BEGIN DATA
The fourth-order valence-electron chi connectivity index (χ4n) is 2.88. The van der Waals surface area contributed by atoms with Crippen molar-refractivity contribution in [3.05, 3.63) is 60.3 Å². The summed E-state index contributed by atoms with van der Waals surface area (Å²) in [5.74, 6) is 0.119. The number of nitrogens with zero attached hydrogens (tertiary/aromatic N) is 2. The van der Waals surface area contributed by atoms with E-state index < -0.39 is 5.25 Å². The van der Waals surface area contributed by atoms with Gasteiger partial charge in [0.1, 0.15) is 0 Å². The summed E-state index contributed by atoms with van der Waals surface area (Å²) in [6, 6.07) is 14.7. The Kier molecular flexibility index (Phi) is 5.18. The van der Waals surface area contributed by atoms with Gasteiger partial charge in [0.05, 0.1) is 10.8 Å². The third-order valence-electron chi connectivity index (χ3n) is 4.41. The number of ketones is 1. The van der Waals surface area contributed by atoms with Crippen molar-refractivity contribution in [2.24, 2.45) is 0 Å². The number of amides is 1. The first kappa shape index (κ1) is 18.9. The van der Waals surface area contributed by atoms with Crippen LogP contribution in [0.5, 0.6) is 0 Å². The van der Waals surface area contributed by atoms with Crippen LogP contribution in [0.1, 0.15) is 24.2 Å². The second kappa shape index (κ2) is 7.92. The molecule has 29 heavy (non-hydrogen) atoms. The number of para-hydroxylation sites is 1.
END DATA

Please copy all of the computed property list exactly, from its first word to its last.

The fourth-order valence-electron chi connectivity index (χ4n) is 2.88. The van der Waals surface area contributed by atoms with Crippen molar-refractivity contribution in [3.05, 3.63) is 60.3 Å². The summed E-state index contributed by atoms with van der Waals surface area (Å²) in [5.74, 6) is 0.119. The number of nitrogens with zero attached hydrogens (tertiary/aromatic N) is 2. The van der Waals surface area contributed by atoms with E-state index < -0.39 is 5.25 Å². The van der Waals surface area contributed by atoms with Gasteiger partial charge in [0.1, 0.15) is 0 Å². The summed E-state index contributed by atoms with van der Waals surface area (Å²) in [6, 6.07) is 14.7. The Kier molecular flexibility index (Phi) is 5.18. The van der Waals surface area contributed by atoms with Gasteiger partial charge in [0.05, 0.1) is 10.8 Å². The third-order valence-electron chi connectivity index (χ3n) is 4.41. The number of ketones is 1. The van der Waals surface area contributed by atoms with Crippen molar-refractivity contribution in [2.24, 2.45) is 0 Å². The number of amides is 1. The first kappa shape index (κ1) is 18.9. The van der Waals surface area contributed by atoms with Crippen LogP contribution in [0.5, 0.6) is 0 Å². The van der Waals surface area contributed by atoms with Crippen LogP contribution in [0.1, 0.15) is 24.2 Å². The second kappa shape index (κ2) is 7.92. The molecule has 29 heavy (non-hydrogen) atoms. The number of para-hydroxylation sites is 1.